The Exclusion of Gain on the Sale of a Principal Residence, The New Restriction for Nonqualified Use

The Tax Management Transfer Pricing Report ™ provides news and analysis on U.S. and international governments’ tax policies regarding intercompany transfer pricing.

By Theodore D. Peyser, Esq.
Roberts & Holland LLP, Washington, DC and New York, NY

The §121 exclusion for up to $250,000 ($500,000 if married filing a joint return) of gain on the sale of a principal residence is now restricted on account of any nonqualified use of the dwelling. This restriction was one of the revenue offsets in the Housing and Economic Recovery Act of 2008, P. L. 110-289, and is contained in §121(b)(4).1 This new subsection provides that the exclusion will not apply to so much of the gain from the sale or exchange of property after December 31, 2008, as is allocated to periods of nonqualified use. Congress believed that application of the §121 exclusion to gain attributable to periods of use prior to a home's use as a principal residence was not consistent with the purpose of encouraging home ownership.2

Gain Allocated to Periods of Nonqualified Use

A period of nonqualified use is any period during which the property is not used as the principal residence of the taxpayer or the taxpayer's spouse or former spouse, excluding the portion of any period preceding January 1, 2009.3 Accordingly, a period of nonqualified use is one during which the property is rented to a third party, used by the taxpayer as a vacation home, or even left unoccupied. To derive gain allocated to periods of nonqualified use, one must multiply the gain by a fraction, the sum of the periods of nonqualified use during taxpayer's ownership over the period of taxpayer's ownership.

Exceptions to the Definition of Periods of Nonqualified Use

Periods of nonqualified use do not include:

1. That portion of the 5-year period ending on the date of sale which is after the last date that the property was used as the principal residence of the taxpayer or the taxpayer's spouse (so that periods of rental or vacancy which follow two years of principal residence will not count);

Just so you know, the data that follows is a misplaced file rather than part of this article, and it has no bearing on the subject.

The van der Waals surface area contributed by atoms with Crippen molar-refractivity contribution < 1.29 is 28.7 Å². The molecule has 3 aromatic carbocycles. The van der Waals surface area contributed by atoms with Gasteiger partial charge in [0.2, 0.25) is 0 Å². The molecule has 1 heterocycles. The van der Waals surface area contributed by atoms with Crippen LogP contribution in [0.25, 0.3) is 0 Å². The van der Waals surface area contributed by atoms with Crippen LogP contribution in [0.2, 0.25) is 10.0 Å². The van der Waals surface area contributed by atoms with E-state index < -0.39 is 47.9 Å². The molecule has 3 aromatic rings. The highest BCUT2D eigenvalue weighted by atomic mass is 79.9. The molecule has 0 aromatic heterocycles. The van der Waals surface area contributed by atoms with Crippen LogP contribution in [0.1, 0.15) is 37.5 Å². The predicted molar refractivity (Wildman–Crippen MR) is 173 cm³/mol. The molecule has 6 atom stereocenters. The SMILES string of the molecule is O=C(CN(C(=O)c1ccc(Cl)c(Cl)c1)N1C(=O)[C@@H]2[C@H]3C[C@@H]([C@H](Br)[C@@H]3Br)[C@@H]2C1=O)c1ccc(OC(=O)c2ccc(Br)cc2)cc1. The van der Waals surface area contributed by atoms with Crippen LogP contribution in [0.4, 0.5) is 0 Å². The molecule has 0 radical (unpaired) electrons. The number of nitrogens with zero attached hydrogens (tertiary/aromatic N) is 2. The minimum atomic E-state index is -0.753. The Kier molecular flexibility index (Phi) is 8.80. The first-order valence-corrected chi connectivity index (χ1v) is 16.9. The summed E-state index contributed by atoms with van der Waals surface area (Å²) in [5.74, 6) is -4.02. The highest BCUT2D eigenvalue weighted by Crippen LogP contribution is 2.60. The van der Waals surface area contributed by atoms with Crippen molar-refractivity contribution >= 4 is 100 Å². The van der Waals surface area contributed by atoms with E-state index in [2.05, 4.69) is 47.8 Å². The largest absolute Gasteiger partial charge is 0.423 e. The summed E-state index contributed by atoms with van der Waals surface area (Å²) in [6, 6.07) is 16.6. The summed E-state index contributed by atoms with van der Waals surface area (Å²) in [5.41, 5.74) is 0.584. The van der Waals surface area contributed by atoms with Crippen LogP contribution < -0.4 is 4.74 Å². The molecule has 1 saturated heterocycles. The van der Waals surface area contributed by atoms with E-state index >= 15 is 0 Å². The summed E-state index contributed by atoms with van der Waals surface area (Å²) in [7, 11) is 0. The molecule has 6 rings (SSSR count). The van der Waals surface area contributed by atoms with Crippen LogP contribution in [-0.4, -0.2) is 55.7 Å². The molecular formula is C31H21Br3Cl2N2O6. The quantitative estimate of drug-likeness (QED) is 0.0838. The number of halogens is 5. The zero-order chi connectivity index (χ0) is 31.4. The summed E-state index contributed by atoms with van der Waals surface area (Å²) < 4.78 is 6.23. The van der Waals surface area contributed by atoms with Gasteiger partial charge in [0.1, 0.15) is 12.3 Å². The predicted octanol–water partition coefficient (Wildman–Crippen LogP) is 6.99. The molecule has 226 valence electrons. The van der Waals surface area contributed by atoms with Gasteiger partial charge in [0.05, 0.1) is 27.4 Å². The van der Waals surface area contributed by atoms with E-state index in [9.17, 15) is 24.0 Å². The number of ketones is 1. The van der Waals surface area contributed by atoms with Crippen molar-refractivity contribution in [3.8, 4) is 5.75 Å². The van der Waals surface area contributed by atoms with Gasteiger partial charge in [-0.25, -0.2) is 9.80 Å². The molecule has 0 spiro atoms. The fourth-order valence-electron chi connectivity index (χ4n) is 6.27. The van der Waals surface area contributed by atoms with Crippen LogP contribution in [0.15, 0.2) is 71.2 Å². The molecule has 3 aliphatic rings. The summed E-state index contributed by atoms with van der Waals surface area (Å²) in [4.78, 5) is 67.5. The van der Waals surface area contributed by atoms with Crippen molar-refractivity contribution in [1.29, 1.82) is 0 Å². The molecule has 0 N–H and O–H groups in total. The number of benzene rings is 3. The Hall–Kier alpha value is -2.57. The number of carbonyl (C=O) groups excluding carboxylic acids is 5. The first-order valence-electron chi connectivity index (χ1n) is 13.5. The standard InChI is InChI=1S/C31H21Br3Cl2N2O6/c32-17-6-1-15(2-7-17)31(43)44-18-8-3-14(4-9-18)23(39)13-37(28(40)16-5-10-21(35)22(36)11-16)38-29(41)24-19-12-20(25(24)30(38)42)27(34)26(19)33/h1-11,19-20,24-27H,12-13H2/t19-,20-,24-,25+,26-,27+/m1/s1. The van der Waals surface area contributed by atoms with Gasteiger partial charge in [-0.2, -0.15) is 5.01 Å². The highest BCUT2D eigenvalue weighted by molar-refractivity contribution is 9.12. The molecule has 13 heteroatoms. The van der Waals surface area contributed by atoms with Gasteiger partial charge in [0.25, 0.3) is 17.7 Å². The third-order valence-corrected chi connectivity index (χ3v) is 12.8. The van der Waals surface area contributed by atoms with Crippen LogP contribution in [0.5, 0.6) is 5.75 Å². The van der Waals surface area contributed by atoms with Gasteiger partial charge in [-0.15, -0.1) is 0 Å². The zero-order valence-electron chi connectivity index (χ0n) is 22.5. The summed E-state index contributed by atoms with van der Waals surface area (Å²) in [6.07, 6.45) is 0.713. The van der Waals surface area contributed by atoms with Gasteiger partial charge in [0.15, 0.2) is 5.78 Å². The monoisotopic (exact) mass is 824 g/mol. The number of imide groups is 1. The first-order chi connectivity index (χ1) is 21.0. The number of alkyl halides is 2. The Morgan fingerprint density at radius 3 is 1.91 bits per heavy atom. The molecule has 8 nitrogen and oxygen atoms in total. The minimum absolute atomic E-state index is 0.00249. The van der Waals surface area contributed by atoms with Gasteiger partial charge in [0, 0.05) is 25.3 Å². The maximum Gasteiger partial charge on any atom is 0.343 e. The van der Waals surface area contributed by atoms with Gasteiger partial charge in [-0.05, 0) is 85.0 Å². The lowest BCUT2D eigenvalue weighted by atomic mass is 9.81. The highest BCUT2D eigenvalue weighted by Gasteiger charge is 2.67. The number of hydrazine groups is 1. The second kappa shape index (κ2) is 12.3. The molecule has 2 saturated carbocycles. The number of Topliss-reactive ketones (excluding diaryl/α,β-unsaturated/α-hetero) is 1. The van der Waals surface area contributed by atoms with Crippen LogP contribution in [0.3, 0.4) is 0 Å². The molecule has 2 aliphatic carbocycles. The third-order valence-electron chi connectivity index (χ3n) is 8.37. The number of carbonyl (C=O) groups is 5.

2. Any period up to 10 years during which the taxpayer or the taxpayer's spouse is serving on qualified official extended duty as a member of the uniformed services or the Foreign Service or as an employee of the intelligence community. This type of duty is defined in §121(d)(9)(C) as duty for a period in excess of 90 days or for an extended period at a duty station at least 50 miles from the principal residence or while residing in Government quarters.

3. Any other period of temporary absence not to exceed two years due to change of employment, health conditions, or other unforeseen circumstances as may be specified by the Secretary (so one year of temporary absence of this character occurring after a year of principal residence and before a second year of principal residence will not count). The phrase “change of employment, health conditions, or other unforeseen circumstances” also appears in §121(c)(2)(B) and these terms are defined in Regs. §1.121-3.

Coordination with Recognition of Gain Attributable to Depreciation

The exclusion provision of §121(b)(4) does not apply to gain attributable to depreciation attributable to periods after May 6, 1997. §121(d)(6). The new exclusion of gain allocated to nonqualified use is to be applied after application of (d)(6) and without regard to any gain to which (d)(6) applies. §121(b)(4)(D).